by Jenny Rowan
Since the start of the Space Race in 1957, almost 600 people have been to space to date. Of those, only 67 have been women. Only five have been their mission’s commander.
The first to be assigned to that coveted crew position was Eileen Collins, an Air Force test pilot who also set several other records during her 16-year career as an astronaut.
Eileen Collins was born on 19th November 1956 in Elmira, New York.
Her interest in aviation began when she was young, and at the age of 19 she used money she had saved from several part-time jobs to pay for flying lessons.
An associate degree in Mathematics and Science, earned from Corning Community College in 1976, was followed by a bachelor’s degree in Mathematics and Economics from Syracuse University in 1978.
Air Force Career
Following her graduation, Collins was chosen to attend Undergraduate Pilot Training with the US Air Force at Vance Air Force Base in Oklahoma. While she was there, NASA’s first group of female astronauts visited the base to complete their parachute training. Their appearance didn’t go unnoticed by Collins, who realised that becoming an astronaut was now a possibility for her.
Upon earning her pilot’s wings, she first stayed at Vance Air Force Base as an instructor pilot before transferring to California to fly the C-141 Starlifter, a transport plane.
In 1986 she attended Stanford University to earn a master’s degree in Operations Research. That same year, she was assigned as an instructor pilot and assistant maths professor at the US Air Force Academy.
In 1989 Collins earned a second master’s degree, this time in Space Systems Management from Webster University. Significantly, she also became only the second woman admitted to the Air Force Test Pilot School at Edwards Air Force Base in California.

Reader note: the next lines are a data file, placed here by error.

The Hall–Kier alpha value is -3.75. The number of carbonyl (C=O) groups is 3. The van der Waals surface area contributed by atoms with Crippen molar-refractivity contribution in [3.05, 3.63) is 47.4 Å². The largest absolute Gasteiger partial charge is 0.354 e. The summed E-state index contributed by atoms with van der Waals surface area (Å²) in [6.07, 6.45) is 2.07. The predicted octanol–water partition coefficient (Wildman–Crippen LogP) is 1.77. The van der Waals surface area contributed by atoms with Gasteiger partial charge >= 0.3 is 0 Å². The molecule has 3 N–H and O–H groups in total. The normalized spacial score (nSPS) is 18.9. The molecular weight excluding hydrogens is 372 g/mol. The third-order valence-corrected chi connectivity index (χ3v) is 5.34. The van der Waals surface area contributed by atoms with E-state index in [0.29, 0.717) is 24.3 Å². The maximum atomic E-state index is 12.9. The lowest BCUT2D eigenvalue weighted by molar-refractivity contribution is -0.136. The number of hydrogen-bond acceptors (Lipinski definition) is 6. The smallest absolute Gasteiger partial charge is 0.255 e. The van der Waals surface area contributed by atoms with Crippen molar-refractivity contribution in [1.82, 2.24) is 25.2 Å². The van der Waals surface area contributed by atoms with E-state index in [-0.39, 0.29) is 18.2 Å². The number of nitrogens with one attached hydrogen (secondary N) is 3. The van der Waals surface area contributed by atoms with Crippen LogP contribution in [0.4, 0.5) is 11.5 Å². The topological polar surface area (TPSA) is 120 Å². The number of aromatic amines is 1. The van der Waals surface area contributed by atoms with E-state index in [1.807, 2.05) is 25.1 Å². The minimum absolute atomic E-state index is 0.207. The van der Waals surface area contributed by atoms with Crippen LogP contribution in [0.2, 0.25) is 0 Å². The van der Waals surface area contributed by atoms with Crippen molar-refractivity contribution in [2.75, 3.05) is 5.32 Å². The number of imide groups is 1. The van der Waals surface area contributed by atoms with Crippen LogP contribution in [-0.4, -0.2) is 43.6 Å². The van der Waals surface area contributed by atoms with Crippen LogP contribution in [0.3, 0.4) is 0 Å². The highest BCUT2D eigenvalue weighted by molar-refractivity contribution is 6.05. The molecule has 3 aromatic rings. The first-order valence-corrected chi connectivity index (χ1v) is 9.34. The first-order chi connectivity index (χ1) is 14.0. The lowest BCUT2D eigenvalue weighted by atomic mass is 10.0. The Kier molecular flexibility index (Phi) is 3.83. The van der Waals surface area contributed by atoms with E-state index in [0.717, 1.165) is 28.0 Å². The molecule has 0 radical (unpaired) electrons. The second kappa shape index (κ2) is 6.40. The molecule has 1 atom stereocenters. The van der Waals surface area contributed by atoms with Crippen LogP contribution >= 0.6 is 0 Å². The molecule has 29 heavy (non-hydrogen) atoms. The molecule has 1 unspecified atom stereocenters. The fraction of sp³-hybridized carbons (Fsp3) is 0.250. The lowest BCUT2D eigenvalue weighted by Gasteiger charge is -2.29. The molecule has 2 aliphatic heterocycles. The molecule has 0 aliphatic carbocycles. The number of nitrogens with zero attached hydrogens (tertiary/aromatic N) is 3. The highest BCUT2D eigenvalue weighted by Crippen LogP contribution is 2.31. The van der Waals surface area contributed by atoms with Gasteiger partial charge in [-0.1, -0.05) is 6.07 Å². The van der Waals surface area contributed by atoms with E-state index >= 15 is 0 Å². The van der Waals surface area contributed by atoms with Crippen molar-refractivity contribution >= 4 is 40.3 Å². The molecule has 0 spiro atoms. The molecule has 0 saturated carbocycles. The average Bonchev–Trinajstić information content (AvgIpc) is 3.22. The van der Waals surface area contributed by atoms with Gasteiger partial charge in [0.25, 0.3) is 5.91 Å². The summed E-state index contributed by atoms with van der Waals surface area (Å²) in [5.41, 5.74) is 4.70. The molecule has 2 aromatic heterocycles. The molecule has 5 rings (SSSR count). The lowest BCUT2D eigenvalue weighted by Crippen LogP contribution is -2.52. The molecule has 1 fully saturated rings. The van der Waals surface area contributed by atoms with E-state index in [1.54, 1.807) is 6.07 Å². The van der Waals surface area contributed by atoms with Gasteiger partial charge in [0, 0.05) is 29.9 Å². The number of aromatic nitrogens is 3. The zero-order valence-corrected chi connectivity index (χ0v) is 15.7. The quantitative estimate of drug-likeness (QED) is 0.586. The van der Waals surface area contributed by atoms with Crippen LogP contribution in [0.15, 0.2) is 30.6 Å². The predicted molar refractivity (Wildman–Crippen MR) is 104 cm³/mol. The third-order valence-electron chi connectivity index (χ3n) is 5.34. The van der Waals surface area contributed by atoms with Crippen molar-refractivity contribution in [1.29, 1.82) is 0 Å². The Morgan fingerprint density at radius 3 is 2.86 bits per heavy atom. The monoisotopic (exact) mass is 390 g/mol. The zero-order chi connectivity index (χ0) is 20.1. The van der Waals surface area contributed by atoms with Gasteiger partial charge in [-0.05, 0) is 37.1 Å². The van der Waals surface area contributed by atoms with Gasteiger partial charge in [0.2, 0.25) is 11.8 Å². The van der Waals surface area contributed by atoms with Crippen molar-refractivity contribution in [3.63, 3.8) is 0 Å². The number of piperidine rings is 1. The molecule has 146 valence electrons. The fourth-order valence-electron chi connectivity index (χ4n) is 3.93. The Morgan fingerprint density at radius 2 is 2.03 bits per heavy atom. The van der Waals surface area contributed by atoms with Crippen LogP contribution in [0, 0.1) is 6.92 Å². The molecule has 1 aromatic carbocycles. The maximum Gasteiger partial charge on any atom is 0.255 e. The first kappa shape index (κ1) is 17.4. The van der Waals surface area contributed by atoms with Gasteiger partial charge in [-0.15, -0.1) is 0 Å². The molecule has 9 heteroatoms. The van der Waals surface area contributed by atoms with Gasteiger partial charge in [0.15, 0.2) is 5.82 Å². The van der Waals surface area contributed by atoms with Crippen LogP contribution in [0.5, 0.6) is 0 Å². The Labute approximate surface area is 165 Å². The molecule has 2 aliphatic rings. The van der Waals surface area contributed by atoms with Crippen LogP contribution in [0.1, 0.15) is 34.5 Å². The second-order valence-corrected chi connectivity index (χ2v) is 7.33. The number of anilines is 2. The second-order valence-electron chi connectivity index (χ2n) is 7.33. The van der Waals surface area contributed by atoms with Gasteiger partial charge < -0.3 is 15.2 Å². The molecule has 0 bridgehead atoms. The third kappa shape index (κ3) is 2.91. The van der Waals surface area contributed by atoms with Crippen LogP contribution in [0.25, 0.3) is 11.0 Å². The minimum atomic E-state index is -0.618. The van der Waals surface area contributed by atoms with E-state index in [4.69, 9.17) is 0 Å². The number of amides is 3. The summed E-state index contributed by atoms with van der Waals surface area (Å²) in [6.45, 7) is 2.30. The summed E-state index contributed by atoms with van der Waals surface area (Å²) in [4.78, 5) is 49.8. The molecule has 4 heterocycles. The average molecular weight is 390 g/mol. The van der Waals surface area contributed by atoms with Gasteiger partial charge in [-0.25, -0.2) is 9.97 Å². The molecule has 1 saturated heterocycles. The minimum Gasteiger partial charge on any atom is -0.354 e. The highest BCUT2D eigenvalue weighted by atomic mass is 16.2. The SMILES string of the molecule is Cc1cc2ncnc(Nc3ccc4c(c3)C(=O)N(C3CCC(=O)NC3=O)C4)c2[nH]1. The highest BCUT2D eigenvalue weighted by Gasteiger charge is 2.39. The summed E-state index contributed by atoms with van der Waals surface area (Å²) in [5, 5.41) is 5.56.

‘Regular’ military pilots push their aircraft to the limits, but it’s the job of test pilots to find out what those limits are in the first place. They evaluate new aircraft designs by throwing them into extreme situations (high-speed dives, stalls, unusual angles of attack, etc.) to figure out what the plane is capable of and also the best ways of recovering.
Collins remained at the Test Pilot School until 1990, when she applied to and was accepted into NASA’s newest class of astronauts.
Collins’s first mission was in 1995. She was assigned as the pilot for STS-63 (STS standing for Space Transportation System), an eight-day-long mission onboard Space Shuttle Columbia. She was the first woman ever to serve in that role, and was awarded the prestigious Harmon Trophy in.
Space Shuttle pilots were essentially the second in command for their missions, and assisted the commander with manoeuvring the orbiter and, if the mission plan required it, deploying and retrieving satellites.
STS-63 was the first rendezvous between the American Space Shuttle and the Soviet Mir space station, an intricate manoeuvre that Collins helped perform.
A second flight followed for Collins in February 1997, this time STS-84 onboard Space Shuttle Atlantis. Collins was once again assigned as the pilot.